Education

Federal File

August 06, 2003 1 min read
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Take-Home Pay

Shopping around Washington for a political appointment? You may want to consider the Department of Education.

After all, the bonuses are pretty good. And the chances of getting one of those cash awards aren’t bad either, at least compared with some other federal agencies.

Some 37 appointees at the Education Department received a combined total of $153,250 in bonuses last year, according to data released in June by the federal government’s Office of Personnel Management.

That eclipses all but one other department or agency in the total number of bonuses, and the amount doled out.

To be fair, in 2002 the Education Department had more political appointees eligible for bonuses—179 in all—than most other agencies. Even so, the department was especially generous. Bonuses governmentwide for political appointees averaged $3,064. Those pushing the cause of education got quite a bit more for the effort: an average of $4,142.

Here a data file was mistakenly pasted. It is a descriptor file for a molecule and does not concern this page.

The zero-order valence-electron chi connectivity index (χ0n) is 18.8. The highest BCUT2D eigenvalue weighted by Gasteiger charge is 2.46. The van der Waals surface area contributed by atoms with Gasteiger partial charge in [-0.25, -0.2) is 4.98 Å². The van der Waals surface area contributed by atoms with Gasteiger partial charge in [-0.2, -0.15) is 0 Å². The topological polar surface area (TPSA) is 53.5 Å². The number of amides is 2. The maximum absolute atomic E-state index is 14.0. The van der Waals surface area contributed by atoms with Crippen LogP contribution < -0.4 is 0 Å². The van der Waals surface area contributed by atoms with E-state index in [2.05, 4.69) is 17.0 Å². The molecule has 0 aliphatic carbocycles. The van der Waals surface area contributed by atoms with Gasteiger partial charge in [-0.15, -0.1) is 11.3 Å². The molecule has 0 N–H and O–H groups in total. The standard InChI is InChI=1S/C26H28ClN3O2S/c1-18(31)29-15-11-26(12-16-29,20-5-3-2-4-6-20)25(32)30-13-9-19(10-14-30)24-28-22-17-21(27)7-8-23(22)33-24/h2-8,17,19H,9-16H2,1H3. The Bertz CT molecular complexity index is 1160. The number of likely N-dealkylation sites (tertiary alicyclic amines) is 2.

The data were released in response to a request by Rep. Steny H. Hoyer, D-Md.

The idea of handing out bonuses to political appointees is not without controversy. For instance, critics contend that the extra cash may be given for political loyalty rather than job performance.

While the top brass—those officials requiring Senate approval—are legally barred from getting bonuses, President Clinton sought to end the practice for other appointees at the upper salary levels. That eight- year ban was overturned last year by the Bush administration. (Many agencies routinely ignored the ban, though the Education Department honored it.)

“Career” employees—civil servants who keep their jobs regardless of who is in power—have long been eligible for bonuses.

William J. Leidinger, the department’s assistant secretary for management, said politics isn’t part of the equation in handing out bonuses. “We evaluate political appointees on the very same basis that we reward career folks,” he said. “Performance and results.”

As to the apparent disparity with other agencies, he said: “I can’t speak to what other agencies did. ... I feel very comfortable that what we did was quite proper, it was done for the right reasons, and it was done in a very considerate way.”

Erik W. Robelen

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